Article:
Take, for example, the February 3rd, 2009 game against the Vancouver Canucks. It was a back-and-forth game throughout, but the Hurricanes had found surprising success on the powerplay, scoring twice in the game, including a goal early in the 3rd period which tied the game at 3. So when Carolina earned another powerplay opportunity with just under three minutes remaining in the game, it seemed like a chance to earn a win against a team they didn’t beat often. Instead, the Canes gave up a shorthanded goal with 1:22 remaining, essentially throwing away an opportunity to earn at least one point out of that game.

Sometimes, it seems like everything is going against Carolina. In the midst of a winless October earlier this season, the Canes faced the Edmonton Oilers, one of the few teams that has performed as poorly as Carolina over the past few seasons. The opportunity was there for the win, entering the third period tied at 2. But a seemingly missed call by the officials early in the period led to an Eberle goal, which sent the game off the tracks for the Canes, losing 6-3. Replays clearly showed Edmonton forward Benoit Pouliot slashing Canes defenseman Brent Bellemore so hard that it breaks his stick, but the official kept the play going, leading to an Eberle goal moments after.

Calgary may be the Hurricanes’ worst nightmare. The Carolina franchise holds a 19-40-7-1 record against the Flames, dating all the way back to the 1979-1980 season, when the Hurricanes were the Hartford Whalers and the Flames were in Atlanta. This ranks as the worst point percentage the Hurricanes have against any opponent. In addition, Carolina has only beaten the Flames in Calgary four times in their entire contest history. Most of the results between the two teams are similar to the contest earlier in the year, which saw the Flames blank the Canes 5-0, while allowing only 16 shots on goal.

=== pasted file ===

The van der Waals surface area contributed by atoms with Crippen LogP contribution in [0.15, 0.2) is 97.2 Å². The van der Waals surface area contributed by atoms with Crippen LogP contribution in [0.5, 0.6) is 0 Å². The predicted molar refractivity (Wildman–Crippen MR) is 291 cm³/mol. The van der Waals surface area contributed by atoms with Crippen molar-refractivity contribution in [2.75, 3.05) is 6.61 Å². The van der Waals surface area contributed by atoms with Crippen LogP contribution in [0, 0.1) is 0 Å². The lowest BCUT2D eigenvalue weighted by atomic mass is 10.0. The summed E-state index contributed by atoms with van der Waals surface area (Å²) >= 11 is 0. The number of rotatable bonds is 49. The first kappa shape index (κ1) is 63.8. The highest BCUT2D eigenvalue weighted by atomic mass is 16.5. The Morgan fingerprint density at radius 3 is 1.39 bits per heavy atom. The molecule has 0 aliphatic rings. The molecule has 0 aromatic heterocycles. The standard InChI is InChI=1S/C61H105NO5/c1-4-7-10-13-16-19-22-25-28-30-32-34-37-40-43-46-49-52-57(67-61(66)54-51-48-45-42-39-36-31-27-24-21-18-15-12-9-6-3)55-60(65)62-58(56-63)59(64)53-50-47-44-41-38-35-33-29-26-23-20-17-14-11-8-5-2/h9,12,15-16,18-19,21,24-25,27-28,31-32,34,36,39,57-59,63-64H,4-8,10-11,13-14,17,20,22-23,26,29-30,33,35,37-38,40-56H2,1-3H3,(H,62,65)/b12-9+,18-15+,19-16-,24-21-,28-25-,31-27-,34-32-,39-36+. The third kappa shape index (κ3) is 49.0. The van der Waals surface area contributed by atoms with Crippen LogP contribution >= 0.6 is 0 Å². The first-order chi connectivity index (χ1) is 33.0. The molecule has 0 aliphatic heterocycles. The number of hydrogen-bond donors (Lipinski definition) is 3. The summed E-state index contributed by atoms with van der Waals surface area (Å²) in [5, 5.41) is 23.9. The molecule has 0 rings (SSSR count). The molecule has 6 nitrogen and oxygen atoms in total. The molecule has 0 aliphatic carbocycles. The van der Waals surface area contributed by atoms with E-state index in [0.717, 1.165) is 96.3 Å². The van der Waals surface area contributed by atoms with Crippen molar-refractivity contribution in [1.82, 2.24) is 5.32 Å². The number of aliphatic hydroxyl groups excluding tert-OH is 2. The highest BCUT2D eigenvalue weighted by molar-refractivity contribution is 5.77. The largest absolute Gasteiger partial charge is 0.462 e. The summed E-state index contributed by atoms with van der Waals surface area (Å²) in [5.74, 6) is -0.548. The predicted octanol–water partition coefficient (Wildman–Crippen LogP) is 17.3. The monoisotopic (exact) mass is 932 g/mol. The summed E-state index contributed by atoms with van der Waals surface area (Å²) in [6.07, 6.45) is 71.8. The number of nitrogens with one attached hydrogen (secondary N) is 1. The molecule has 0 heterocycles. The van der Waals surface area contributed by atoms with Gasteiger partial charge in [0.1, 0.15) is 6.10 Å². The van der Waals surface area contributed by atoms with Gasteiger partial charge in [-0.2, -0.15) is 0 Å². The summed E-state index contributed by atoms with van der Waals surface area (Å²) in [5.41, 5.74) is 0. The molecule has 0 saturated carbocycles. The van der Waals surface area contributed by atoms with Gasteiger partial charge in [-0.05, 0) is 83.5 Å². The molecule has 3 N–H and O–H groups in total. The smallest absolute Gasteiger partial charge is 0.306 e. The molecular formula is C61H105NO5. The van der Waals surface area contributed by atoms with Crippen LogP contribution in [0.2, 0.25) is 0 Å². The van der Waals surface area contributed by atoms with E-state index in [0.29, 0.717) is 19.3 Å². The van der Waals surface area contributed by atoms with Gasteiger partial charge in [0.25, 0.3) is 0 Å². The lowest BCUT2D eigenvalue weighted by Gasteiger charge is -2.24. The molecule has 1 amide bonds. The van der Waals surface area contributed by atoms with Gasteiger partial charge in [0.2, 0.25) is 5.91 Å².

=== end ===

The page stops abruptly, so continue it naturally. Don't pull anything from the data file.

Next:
The Unique Case: The Winnipeg Jets

This is where the difference may be truly noticeable. The newly arrived Western Canadian team, the Winnipeg Jets, were once the Atlanta Thrashers, a team that was once a divisional rival of the Hurricanes. Carolina performed well against the Thrashers, boasting a 25-14-3 record against Atlanta since the 05-06 season. When the Thrashers relocated to Winnipeg, however, the Hurricanes’ fate against the team seemed to change overnight.

Despite having a very similar roster, the Canes suddenly struggled against the ex-Thrashers. In the 12 contests between the two teams since the relocation, Carolina holds a 4-6-2 record. Once again, a small sample size, but the performances against Winnipeg this year, as well as the Canes’ historical performances against Western Canadian teams, does not give much hope that record will become much better. Perhaps adding insult to injury, Winnipeg’s coach is Paul Maurice, who the Hurricanes hired and fired…twice…during his coaching career.

With the Canes trip to Ottawa tonight, history says there’s a good chance for a Canes victory. Certainly better than their odds against Vancouver last night. However, with the Senators rested and waiting for the Hurricanes as they take the long flight up on the back-end of a back-to-back, history may have little to do with tonight’s performance.